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Where did the English Hipson family come from? What is the English Hipson family crest and coat of arms? When did the Hipson family first arrive in the United States? Where did the various branches of the family go? What is the Hipson family history?The ancient Anglo-Saxon surname Hipson came from the baptismal name Isabel.
The English language only became standardized in the last few centuries; therefore, spelling variations are common among early Anglo-Saxon names. As the form of the English language changed, even the spelling of literate people's names evolved. Hipson has been recorded under many different variations, including Ibbetson, Ibbotson, Ibbitson, Ibetson, Ibotson, Ibitson, Ibbet, Ibbot, Ibbit, Ibiot, Ibboteson, Ibotessone, Ibbison and many more.
First found in Yorkshire, where they were a major north country family.
This web page shows only a small excerpt of our Hipson research. Another 367 words(26 lines of text) covering the years 1379, 1392, 1397, 1399, 1596, 1695, 1759, 1800, and 1825 are included under the topic Early Hipson History in all our PDF Extended History products.
More information is included under the topic Early Hipson Notables in all our PDF Extended History products.
For many English families, the political and religious disarray that shrouded England made the far away New World an attractive prospect. On cramped disease-ridden ships, thousands migrated to those British colonies that would eventually become Canada and the United States. Those hardy settlers that survived the journey often went on to make important contributions to the emerging nations in which they landed. Analysis of immigration records indicates that some of the first North American immigrants bore the name Hipson or a variant listed above: Persival, Elizabeth and Anne Ibotson, who sailed to Virginia in 1623. Arthur William Ibbotson sailed to Philadelphia in 1852; Harvey Ibbotson to Philadelphia in 1854.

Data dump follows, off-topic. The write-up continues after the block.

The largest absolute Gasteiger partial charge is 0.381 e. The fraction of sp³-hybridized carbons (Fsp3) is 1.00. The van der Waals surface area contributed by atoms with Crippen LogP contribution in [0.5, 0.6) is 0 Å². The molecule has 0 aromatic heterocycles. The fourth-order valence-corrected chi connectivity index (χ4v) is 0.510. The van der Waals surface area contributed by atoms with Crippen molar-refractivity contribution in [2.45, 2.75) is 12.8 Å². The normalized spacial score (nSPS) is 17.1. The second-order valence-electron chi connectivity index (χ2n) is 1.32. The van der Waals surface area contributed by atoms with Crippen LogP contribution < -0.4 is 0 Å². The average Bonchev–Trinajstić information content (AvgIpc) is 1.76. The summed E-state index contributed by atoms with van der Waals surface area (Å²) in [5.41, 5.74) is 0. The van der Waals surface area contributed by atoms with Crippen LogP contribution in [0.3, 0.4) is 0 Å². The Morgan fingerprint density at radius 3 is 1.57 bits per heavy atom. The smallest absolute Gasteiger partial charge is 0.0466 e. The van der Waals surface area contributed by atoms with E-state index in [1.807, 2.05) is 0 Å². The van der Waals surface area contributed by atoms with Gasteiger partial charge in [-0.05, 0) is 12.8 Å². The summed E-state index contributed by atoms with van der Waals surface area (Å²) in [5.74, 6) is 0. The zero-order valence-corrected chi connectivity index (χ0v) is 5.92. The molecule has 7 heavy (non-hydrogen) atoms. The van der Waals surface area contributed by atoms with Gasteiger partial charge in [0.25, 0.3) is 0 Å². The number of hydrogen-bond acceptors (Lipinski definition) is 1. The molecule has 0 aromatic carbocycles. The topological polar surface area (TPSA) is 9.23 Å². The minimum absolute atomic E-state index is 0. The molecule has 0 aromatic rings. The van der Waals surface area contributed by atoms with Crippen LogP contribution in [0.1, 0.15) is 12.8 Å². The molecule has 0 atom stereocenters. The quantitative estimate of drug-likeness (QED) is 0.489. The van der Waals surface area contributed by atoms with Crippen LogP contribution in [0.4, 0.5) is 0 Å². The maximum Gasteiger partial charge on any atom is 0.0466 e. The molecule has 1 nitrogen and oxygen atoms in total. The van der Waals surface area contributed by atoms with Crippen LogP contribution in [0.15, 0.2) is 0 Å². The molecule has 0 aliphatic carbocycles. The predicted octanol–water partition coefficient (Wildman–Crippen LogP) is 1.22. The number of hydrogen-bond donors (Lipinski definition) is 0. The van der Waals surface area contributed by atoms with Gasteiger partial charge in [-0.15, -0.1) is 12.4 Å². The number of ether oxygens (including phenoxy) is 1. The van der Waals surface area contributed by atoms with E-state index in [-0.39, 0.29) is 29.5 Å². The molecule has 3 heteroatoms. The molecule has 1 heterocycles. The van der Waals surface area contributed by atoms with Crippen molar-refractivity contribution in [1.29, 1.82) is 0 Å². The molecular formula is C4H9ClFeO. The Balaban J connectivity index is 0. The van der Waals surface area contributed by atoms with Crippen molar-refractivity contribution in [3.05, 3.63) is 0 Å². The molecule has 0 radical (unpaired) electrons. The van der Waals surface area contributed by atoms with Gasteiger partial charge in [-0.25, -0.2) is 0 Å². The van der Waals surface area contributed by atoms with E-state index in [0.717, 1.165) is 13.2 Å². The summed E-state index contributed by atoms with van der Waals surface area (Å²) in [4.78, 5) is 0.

The motto was originally a war cry or slogan. Mottoes first began to be shown with arms in the 14th and 15th centuries, but were not in general use until the 17th century. Thus the oldest coats of arms generally do not include a motto. Mottoes seldom form part of the grant of arms: Under most heraldic authorities, a motto is an optional component of the coat of arms, and can be added to or changed at will; many families have chosen not to display a motto.
Motto: Vixi liber et moriar
Motto Translation: I have lived a freeman and will die one.
The Hipson Family Crest was acquired from the Houseofnames.com archives. The Hipson Family Crest was drawn according to heraldic standards based on published blazons. We generally include the oldest published family crest once associated with each surname.
This page was last modified on 27 October 2010 at 13:41.
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